Statement of Barbara Boxer
Hearing on Oversight of Federal Risk Management and Emergency Planning Programs to Prevent and Address Chemical Threats, Including the Events Leading Up to the Explosions in West, TX and Geismar, LA
June 27, 2013

What brings us here today is the tragic loss of life and injuries caused by a chemical explosion in West, Texas. After we announced the hearing, another tragic chemical explosion occurred in Louisiana. We must look at why these tragedies and others occur and what we can do to help prevent such disasters.

Let's walk through what happened at West.

On April 17th, a massive explosion and fire destroyed a fertilizer distribution plant and caused widespread destruction. At least 14 people died, hundreds of people were injured, and homes, businesses, and three unoccupied schools were damaged or destroyed.

An owner of a local business said:

"It was like a war zone last night. It's like a nightmare, something you would see in a movie." (Waco Tribune, April 18, 2013)

Just two weeks ago, another deadly tragedy occurred in Louisiana, when more than one hundred people were injured and two workers lost their lives. In that case, a vapor cloud of flammable petroleum gases exploded at a petrochemical refinery, releasing more than 62,000 pounds of toxic chemicals and causing a serious fire.

In August 2012, a failed pipe at a refinery in Richmond, California, released flammable petroleum gases and formed a vapor cloud that ignited. Six workers were injured, and thousands of people from nearby residential areas went to local hospitals for medical treatment.

I want to express my deep condolences to the first responders, workers, and others who lost their lives or were injured in chemical disasters in all these communities and others across the nation.

Federal safety and health officials must use all available tools, including - and most important - updated Risk Management Plans which are required under the law, the best training methods, and new technologies. Lives are at stake and action must be taken now.

Our federal risk management and emergency response laws were written after two tragic disasters in the mid-1980s. In 1984, a facility in Bhopal, India, released a toxic chemical that killed over 2,000 people.

The following year, a facility in West Virginia released thousands of pounds of dangerous chemicals into a nearby community, which sent more than 100 people to the hospital.

In 1986, Congress passed the Emergency Planning and Community Right-to-Know Act to enhance planning to address chemical disasters. And in the 1990 amendments to the Clean Air Act, Congress required risk management planning to help save people's lives at facilities that handle dangerous chemicals.

In the days following the West, Texas, disaster, I wrote to the Chemical Safety Board (CSB) and the Environmental Protection Agency (EPA) requesting information about the explosion, the Risk Management Program, and safeguards under existing law. The CSB replied to me in a letter stating that:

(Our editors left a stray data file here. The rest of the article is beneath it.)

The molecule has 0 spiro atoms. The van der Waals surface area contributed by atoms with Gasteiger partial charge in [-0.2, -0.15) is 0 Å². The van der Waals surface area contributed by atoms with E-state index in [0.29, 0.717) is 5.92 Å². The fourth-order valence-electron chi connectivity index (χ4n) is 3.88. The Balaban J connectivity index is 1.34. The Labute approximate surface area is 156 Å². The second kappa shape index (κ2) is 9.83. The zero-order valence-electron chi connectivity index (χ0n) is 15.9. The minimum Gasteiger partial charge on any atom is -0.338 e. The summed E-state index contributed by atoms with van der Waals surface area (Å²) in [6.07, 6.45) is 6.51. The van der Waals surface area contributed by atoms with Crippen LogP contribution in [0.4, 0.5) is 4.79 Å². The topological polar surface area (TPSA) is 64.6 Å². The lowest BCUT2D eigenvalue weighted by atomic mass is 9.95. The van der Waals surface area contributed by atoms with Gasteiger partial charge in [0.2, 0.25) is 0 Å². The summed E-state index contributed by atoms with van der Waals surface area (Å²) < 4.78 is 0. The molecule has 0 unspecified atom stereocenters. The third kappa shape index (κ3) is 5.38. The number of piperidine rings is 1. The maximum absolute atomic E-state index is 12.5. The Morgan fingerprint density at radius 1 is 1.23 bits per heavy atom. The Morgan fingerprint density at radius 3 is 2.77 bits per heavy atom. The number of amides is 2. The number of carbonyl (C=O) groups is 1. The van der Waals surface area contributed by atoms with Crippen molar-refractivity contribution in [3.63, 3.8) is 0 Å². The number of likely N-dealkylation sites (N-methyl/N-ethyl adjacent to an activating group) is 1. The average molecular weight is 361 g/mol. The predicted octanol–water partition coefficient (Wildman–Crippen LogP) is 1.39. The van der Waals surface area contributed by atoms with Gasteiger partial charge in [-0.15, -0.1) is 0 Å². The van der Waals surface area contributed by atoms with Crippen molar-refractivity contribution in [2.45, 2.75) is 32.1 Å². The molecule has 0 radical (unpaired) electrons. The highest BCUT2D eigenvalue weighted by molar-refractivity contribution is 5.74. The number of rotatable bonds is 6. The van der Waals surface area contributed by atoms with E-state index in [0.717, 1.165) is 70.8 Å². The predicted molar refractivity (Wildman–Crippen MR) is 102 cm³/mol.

"The CSB considers the West explosion to be among the most serious U.S. chemical incidents affecting the public in many decades." (CSB Letter, May 17, 2013)

This should be a wakeup call for all of us, and we must take steps to ensure that such a disaster never happens again. Here's the good news: under existing law, EPA can strengthen safety at facilities that handle dangerous chemicals.

The CSB has already identified problems that may have contributed to the disaster in West, Texas, including large amounts of combustible material stored in the same areas as wooden containers that hold ammonium nitrate, which can explode when heated.

The CSB also found that the West, Texas, facility was not required to install sprinklers or other fire suppression systems - and that EPA's risk management program does not require special handling for reactive or explosive materials like ammonium nitrate.

I look forward to the CSB's final reports on these recent explosions and to the adoption of any recommendations that CSB makes to help prevent other tragic explosions and loss of life.

According to the CSB, roughly 72 percent of its recommendations have already been adopted. But that means 28 percent of its recommendations have not yet been adopted. EPA, other federal agencies, and industry must act quickly to adopt safety measures that can save lives.

In 2002, the CSB recommended that EPA strengthen the Risk Management Program by including ammonium nitrate and other dangerous chemicals. I want to thank the CSB for its dedicated service and for recognizing the need for action on this issue to protect the American people.

Unfortunately, EPA has not yet acted on CSB's 2002 recommendation. Today I am calling on EPA to adopt this critical safeguard and to report back to me on this request within the next two weeks.

Acting on this safety measure is critically important, because there are thousands of facilities across the nation that handle ammonium nitrate, and we do not know this dangerous chemical and we know this dangerous chemical must be handled safely. If it is, disasters will be avoided.

As we review what happened in the recent explosions, we must make safety the highest priority so that we can enhance protections for workers and other people in our communities.

Local authorities can play a key role in enhancing these safety protections. Mr. Randall Sawyer is here from my home state of California to testify on behalf of the Contra Costa County's Health Department.

I look forward to hearing from him today, as well as the other witnesses, on the steps that EPA, state and local authorities, and industry can take to prevent and eliminate chemical disasters. We don't need new legislation - we need action.

I want to thank Tim White for his heartfelt letter and for his dedication to call for enhanced safety measures so that other families do not have to suffer the same loss his family did.